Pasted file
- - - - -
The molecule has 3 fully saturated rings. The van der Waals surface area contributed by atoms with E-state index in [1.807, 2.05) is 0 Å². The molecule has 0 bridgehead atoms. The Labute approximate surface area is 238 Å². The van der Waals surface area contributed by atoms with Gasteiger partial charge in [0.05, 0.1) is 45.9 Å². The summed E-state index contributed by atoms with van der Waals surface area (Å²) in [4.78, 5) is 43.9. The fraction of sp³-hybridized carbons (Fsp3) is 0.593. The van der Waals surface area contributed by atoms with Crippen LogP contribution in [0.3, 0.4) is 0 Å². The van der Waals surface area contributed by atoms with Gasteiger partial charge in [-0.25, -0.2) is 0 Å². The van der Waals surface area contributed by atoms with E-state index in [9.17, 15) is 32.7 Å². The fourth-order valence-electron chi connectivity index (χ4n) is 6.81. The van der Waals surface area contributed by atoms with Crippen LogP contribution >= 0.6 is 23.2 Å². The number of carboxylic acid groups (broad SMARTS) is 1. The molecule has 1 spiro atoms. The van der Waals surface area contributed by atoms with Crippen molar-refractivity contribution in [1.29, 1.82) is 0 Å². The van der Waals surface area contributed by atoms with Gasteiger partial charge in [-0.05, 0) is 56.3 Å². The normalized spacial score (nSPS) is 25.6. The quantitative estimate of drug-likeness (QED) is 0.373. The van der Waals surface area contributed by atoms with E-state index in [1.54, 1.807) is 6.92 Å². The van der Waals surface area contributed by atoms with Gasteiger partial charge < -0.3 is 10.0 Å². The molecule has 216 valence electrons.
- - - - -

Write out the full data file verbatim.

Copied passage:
The molecule has 3 fully saturated rings. The van der Waals surface area contributed by atoms with E-state index in [1.807, 2.05) is 0 Å². The molecule has 0 bridgehead atoms. The Labute approximate surface area is 238 Å². The van der Waals surface area contributed by atoms with Gasteiger partial charge in [0.05, 0.1) is 45.9 Å². The summed E-state index contributed by atoms with van der Waals surface area (Å²) in [4.78, 5) is 43.9. The fraction of sp³-hybridized carbons (Fsp3) is 0.593. The van der Waals surface area contributed by atoms with Crippen LogP contribution in [0.3, 0.4) is 0 Å². The van der Waals surface area contributed by atoms with Gasteiger partial charge in [-0.25, -0.2) is 0 Å². The van der Waals surface area contributed by atoms with E-state index in [9.17, 15) is 32.7 Å². The fourth-order valence-electron chi connectivity index (χ4n) is 6.81. The van der Waals surface area contributed by atoms with Crippen LogP contribution >= 0.6 is 23.2 Å². The number of carboxylic acid groups (broad SMARTS) is 1. The molecule has 1 spiro atoms. The van der Waals surface area contributed by atoms with Crippen molar-refractivity contribution in [1.29, 1.82) is 0 Å². The van der Waals surface area contributed by atoms with Gasteiger partial charge in [-0.05, 0) is 56.3 Å². The normalized spacial score (nSPS) is 25.6. The quantitative estimate of drug-likeness (QED) is 0.373. The van der Waals surface area contributed by atoms with E-state index in [1.54, 1.807) is 6.92 Å². The van der Waals surface area contributed by atoms with Gasteiger partial charge < -0.3 is 10.0 Å². The molecule has 216 valence electrons.